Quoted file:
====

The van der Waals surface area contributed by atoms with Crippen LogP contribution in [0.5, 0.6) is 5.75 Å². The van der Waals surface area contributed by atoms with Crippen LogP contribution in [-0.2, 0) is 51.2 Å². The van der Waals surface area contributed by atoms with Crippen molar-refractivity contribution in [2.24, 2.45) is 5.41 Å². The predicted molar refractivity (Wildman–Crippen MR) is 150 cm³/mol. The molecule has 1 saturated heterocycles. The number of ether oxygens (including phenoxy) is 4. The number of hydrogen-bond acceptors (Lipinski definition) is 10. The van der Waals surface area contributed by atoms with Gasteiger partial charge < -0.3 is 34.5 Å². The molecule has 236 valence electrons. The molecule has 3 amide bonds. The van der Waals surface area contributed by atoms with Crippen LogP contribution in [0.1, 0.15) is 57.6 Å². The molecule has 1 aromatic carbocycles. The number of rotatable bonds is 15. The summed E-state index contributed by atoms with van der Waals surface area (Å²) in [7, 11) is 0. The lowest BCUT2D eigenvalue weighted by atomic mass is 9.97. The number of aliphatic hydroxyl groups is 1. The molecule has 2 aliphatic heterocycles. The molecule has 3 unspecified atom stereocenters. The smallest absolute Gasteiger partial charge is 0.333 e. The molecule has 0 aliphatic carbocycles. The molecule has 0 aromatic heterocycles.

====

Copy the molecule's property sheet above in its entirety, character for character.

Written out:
The van der Waals surface area contributed by atoms with Crippen LogP contribution in [0.5, 0.6) is 5.75 Å². The van der Waals surface area contributed by atoms with Crippen LogP contribution in [-0.2, 0) is 51.2 Å². The van der Waals surface area contributed by atoms with Crippen molar-refractivity contribution in [2.24, 2.45) is 5.41 Å². The predicted molar refractivity (Wildman–Crippen MR) is 150 cm³/mol. The molecule has 1 saturated heterocycles. The number of ether oxygens (including phenoxy) is 4. The number of hydrogen-bond acceptors (Lipinski definition) is 10. The van der Waals surface area contributed by atoms with Gasteiger partial charge < -0.3 is 34.5 Å². The molecule has 236 valence electrons. The molecule has 3 amide bonds. The van der Waals surface area contributed by atoms with Crippen LogP contribution in [0.1, 0.15) is 57.6 Å². The molecule has 1 aromatic carbocycles. The number of rotatable bonds is 15. The summed E-state index contributed by atoms with van der Waals surface area (Å²) in [7, 11) is 0. The lowest BCUT2D eigenvalue weighted by atomic mass is 9.97. The number of aliphatic hydroxyl groups is 1. The molecule has 2 aliphatic heterocycles. The molecule has 3 unspecified atom stereocenters. The smallest absolute Gasteiger partial charge is 0.333 e. The molecule has 0 aliphatic carbocycles. The molecule has 0 aromatic heterocycles.